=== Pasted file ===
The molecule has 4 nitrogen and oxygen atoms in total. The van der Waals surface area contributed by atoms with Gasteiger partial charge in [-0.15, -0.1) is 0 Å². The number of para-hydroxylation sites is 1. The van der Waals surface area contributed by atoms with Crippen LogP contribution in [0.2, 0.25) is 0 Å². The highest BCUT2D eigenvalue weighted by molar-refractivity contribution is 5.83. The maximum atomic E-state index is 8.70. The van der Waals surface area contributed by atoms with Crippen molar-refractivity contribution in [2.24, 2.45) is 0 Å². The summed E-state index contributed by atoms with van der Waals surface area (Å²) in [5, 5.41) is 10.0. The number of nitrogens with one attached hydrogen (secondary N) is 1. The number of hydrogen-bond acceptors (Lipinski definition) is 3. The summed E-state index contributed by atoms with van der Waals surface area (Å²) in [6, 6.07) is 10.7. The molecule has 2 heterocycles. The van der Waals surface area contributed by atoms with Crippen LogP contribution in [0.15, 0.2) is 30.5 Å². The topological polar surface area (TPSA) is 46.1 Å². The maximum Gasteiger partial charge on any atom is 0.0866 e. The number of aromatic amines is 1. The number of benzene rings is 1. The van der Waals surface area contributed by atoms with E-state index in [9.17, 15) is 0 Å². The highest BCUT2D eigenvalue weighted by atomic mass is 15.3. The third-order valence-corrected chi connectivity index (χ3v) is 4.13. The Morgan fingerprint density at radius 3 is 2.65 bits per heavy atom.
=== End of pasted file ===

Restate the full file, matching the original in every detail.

The molecule has 4 nitrogen and oxygen atoms in total. The van der Waals surface area contributed by atoms with Gasteiger partial charge in [-0.15, -0.1) is 0 Å². The number of para-hydroxylation sites is 1. The van der Waals surface area contributed by atoms with Crippen LogP contribution in [0.2, 0.25) is 0 Å². The highest BCUT2D eigenvalue weighted by molar-refractivity contribution is 5.83. The maximum atomic E-state index is 8.70. The van der Waals surface area contributed by atoms with Crippen molar-refractivity contribution in [2.24, 2.45) is 0 Å². The summed E-state index contributed by atoms with van der Waals surface area (Å²) in [5, 5.41) is 10.0. The number of nitrogens with one attached hydrogen (secondary N) is 1. The number of hydrogen-bond acceptors (Lipinski definition) is 3. The summed E-state index contributed by atoms with van der Waals surface area (Å²) in [6, 6.07) is 10.7. The molecule has 2 heterocycles. The van der Waals surface area contributed by atoms with Crippen LogP contribution in [0.15, 0.2) is 30.5 Å². The topological polar surface area (TPSA) is 46.1 Å². The maximum Gasteiger partial charge on any atom is 0.0866 e. The number of aromatic amines is 1. The number of benzene rings is 1. The van der Waals surface area contributed by atoms with E-state index in [9.17, 15) is 0 Å². The highest BCUT2D eigenvalue weighted by atomic mass is 15.3. The third-order valence-corrected chi connectivity index (χ3v) is 4.13. The Morgan fingerprint density at radius 3 is 2.65 bits per heavy atom.